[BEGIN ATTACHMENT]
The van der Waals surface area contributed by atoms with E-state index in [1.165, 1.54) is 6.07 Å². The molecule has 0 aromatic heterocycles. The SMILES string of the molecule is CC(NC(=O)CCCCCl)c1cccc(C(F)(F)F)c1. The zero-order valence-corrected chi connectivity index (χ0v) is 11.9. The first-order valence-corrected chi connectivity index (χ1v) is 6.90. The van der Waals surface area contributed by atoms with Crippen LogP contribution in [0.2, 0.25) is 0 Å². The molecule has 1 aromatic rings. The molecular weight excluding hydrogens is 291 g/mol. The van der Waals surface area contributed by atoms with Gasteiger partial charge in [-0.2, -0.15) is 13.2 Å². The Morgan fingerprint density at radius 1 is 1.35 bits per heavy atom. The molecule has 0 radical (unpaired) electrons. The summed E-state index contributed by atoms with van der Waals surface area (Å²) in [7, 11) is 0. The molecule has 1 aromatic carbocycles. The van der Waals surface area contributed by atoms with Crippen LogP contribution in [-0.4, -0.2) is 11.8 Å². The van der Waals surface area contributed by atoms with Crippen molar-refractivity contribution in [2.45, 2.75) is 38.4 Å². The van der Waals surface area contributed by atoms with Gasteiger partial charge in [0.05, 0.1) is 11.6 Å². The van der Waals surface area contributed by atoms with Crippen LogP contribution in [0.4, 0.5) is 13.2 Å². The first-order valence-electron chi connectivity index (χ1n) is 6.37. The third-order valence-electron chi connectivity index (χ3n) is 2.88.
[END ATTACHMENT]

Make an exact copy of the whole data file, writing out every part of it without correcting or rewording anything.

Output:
The van der Waals surface area contributed by atoms with E-state index in [1.165, 1.54) is 6.07 Å². The molecule has 0 aromatic heterocycles. The SMILES string of the molecule is CC(NC(=O)CCCCCl)c1cccc(C(F)(F)F)c1. The zero-order valence-corrected chi connectivity index (χ0v) is 11.9. The first-order valence-corrected chi connectivity index (χ1v) is 6.90. The van der Waals surface area contributed by atoms with Crippen LogP contribution in [0.2, 0.25) is 0 Å². The molecule has 1 aromatic rings. The molecular weight excluding hydrogens is 291 g/mol. The van der Waals surface area contributed by atoms with Gasteiger partial charge in [-0.2, -0.15) is 13.2 Å². The Morgan fingerprint density at radius 1 is 1.35 bits per heavy atom. The molecule has 0 radical (unpaired) electrons. The summed E-state index contributed by atoms with van der Waals surface area (Å²) in [7, 11) is 0. The molecule has 1 aromatic carbocycles. The van der Waals surface area contributed by atoms with Crippen LogP contribution in [-0.4, -0.2) is 11.8 Å². The van der Waals surface area contributed by atoms with Crippen molar-refractivity contribution in [2.45, 2.75) is 38.4 Å². The van der Waals surface area contributed by atoms with Gasteiger partial charge in [0.05, 0.1) is 11.6 Å². The van der Waals surface area contributed by atoms with Crippen LogP contribution in [0.4, 0.5) is 13.2 Å². The first-order valence-electron chi connectivity index (χ1n) is 6.37. The third-order valence-electron chi connectivity index (χ3n) is 2.88.